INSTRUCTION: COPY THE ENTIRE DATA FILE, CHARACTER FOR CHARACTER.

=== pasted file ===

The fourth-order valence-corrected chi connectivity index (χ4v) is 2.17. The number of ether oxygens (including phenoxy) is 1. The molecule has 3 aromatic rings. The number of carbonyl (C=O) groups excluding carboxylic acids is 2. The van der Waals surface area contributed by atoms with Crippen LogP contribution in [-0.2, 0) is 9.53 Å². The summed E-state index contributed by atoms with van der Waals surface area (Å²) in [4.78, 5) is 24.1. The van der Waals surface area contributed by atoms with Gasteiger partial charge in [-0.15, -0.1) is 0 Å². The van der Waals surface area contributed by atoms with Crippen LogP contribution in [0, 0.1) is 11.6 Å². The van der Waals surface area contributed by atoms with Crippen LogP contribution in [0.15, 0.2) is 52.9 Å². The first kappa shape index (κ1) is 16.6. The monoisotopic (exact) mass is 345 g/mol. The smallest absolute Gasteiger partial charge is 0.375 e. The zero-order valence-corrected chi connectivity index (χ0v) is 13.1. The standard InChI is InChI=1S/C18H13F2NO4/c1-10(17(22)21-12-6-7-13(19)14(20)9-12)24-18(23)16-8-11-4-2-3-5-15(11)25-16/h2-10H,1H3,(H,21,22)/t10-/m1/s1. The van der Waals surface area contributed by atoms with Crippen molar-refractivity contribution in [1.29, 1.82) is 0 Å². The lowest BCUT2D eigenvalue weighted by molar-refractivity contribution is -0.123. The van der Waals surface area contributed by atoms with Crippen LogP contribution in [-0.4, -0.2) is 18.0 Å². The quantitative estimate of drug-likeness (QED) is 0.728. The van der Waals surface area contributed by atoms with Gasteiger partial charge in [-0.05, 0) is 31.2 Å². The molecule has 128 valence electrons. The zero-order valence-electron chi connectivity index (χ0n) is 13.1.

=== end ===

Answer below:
The fourth-order valence-corrected chi connectivity index (χ4v) is 2.17. The number of ether oxygens (including phenoxy) is 1. The molecule has 3 aromatic rings. The number of carbonyl (C=O) groups excluding carboxylic acids is 2. The van der Waals surface area contributed by atoms with Crippen LogP contribution in [-0.2, 0) is 9.53 Å². The summed E-state index contributed by atoms with van der Waals surface area (Å²) in [4.78, 5) is 24.1. The van der Waals surface area contributed by atoms with Gasteiger partial charge in [-0.15, -0.1) is 0 Å². The van der Waals surface area contributed by atoms with Crippen LogP contribution in [0, 0.1) is 11.6 Å². The van der Waals surface area contributed by atoms with Crippen LogP contribution in [0.15, 0.2) is 52.9 Å². The first kappa shape index (κ1) is 16.6. The monoisotopic (exact) mass is 345 g/mol. The smallest absolute Gasteiger partial charge is 0.375 e. The zero-order valence-corrected chi connectivity index (χ0v) is 13.1. The standard InChI is InChI=1S/C18H13F2NO4/c1-10(17(22)21-12-6-7-13(19)14(20)9-12)24-18(23)16-8-11-4-2-3-5-15(11)25-16/h2-10H,1H3,(H,21,22)/t10-/m1/s1. The van der Waals surface area contributed by atoms with Crippen molar-refractivity contribution in [1.29, 1.82) is 0 Å². The lowest BCUT2D eigenvalue weighted by molar-refractivity contribution is -0.123. The van der Waals surface area contributed by atoms with Crippen LogP contribution in [-0.4, -0.2) is 18.0 Å². The quantitative estimate of drug-likeness (QED) is 0.728. The van der Waals surface area contributed by atoms with Gasteiger partial charge in [-0.05, 0) is 31.2 Å². The molecule has 128 valence electrons. The zero-order valence-electron chi connectivity index (χ0n) is 13.1.